An archaic form of communication, it’s charming nonetheless. Somehow, opening a Snapchat never quite measures up to the pleasant surprise of receiving a handwritten letter in the mail. Torn at the corner, slightly muddied, and stamped multiple times over with details of its journey, this flimsy envelope and its precious contents went through so much more to find itself in your mailbox. No puppy ears filters, no instantaneous reply.
A letter is free of time, free of anxiety. You send it off and wait. And if you’re lucky, a reply will find its way to you in a month or so. Freed from the worries of the modern age – why hasn’t he opened the snapchat I sent? Why didn’t she reply? She saw my message an hour ago – is she angry at me or just forgot to send one back?
With a letter, there are no accusations or fears. Almost as a diary entry, I scribble down my thoughts for as long as they come, wipe off the ring of moisture from my coffee cup, fold it up, and stuff it into an envelope. Collecting my thoughts for a month or so allows for a long and winding tale of life as it happened, which is often more interesting than watching it live on social media. The intense and personal bits are reserved for this much more intimate form of communication.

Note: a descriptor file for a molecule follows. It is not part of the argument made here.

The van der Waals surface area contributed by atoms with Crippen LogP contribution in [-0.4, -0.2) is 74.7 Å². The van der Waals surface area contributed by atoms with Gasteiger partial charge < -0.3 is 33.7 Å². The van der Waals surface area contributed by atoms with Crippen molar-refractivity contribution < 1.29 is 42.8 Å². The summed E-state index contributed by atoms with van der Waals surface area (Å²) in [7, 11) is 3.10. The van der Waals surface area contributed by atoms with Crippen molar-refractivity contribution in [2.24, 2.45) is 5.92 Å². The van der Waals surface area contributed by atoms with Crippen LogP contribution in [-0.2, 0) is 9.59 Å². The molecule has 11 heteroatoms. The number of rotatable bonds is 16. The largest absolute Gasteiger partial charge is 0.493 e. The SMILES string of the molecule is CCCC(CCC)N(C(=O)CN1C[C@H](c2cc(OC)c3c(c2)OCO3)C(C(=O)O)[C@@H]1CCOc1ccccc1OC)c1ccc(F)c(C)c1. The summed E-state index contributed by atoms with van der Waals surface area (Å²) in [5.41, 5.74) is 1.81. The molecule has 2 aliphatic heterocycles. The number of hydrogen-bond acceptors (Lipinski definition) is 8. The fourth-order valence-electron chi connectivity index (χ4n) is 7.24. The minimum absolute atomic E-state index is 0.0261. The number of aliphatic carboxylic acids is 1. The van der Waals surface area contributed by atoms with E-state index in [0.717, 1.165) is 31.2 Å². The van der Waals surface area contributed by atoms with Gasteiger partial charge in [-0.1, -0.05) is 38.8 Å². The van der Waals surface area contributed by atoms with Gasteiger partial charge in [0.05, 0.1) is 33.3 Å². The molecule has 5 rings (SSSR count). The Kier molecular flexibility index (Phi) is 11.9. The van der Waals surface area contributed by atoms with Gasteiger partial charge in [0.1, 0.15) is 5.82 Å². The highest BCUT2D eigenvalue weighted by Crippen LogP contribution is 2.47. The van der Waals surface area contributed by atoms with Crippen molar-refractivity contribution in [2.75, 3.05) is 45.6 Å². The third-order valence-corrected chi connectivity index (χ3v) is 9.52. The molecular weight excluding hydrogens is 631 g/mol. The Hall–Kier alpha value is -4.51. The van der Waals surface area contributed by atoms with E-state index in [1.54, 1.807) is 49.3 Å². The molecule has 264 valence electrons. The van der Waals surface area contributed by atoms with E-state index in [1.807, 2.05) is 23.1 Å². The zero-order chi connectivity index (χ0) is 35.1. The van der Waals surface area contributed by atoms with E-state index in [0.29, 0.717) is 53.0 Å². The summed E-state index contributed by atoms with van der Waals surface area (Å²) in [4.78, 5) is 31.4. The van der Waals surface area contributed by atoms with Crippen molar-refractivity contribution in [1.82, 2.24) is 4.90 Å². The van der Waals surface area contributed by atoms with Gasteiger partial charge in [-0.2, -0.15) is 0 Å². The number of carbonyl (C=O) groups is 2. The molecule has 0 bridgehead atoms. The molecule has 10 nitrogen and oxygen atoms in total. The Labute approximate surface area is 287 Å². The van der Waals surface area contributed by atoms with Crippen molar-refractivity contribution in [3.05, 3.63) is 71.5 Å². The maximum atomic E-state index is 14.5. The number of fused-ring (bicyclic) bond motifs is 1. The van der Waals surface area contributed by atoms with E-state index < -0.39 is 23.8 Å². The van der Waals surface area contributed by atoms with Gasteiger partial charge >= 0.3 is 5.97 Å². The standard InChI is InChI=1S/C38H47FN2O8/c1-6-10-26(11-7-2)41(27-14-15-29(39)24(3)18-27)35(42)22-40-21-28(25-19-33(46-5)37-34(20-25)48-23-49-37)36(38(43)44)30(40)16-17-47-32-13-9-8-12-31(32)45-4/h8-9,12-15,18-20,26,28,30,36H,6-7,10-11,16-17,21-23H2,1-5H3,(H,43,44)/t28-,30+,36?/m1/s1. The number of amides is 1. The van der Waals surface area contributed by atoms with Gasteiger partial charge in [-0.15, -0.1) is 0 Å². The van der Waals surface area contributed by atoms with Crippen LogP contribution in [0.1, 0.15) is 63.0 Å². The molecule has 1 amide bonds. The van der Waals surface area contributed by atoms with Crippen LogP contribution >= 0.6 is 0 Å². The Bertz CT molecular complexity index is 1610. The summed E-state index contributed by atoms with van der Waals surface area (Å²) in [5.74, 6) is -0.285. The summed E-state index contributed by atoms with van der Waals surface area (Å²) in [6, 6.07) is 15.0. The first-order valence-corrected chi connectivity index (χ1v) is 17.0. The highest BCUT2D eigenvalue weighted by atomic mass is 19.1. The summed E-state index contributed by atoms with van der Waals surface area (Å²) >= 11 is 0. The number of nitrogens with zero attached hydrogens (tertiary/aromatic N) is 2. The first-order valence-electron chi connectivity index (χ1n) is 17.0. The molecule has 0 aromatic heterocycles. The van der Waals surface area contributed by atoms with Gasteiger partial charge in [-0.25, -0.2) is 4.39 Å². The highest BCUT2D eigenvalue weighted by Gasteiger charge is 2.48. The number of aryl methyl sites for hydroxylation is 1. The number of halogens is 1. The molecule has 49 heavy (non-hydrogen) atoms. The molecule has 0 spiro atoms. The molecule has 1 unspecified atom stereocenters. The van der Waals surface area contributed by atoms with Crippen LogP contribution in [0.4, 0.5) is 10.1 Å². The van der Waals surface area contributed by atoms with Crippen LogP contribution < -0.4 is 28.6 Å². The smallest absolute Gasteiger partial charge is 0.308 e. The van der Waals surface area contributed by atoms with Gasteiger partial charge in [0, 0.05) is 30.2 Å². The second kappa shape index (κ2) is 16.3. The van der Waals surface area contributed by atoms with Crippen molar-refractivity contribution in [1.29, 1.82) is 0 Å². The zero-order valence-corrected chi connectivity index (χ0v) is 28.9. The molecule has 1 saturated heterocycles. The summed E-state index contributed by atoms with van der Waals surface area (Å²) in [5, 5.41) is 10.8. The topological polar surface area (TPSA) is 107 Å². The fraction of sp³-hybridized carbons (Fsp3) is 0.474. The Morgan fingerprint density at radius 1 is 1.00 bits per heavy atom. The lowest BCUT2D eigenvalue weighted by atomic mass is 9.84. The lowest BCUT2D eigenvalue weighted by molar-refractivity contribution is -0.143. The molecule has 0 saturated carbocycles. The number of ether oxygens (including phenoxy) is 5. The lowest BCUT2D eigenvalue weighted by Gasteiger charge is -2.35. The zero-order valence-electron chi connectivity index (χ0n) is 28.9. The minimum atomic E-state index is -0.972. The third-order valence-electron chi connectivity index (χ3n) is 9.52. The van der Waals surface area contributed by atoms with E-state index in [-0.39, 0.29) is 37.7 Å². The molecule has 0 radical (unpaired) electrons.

No back-and-forth messages to work out a good time to Skype, since time differences and busy schedules alike may mean this happens all too late. Instead, a promise to keep up this common thread of conversation, even if months separate replies.
In an excessively connected world, sometimes the old ways are the best.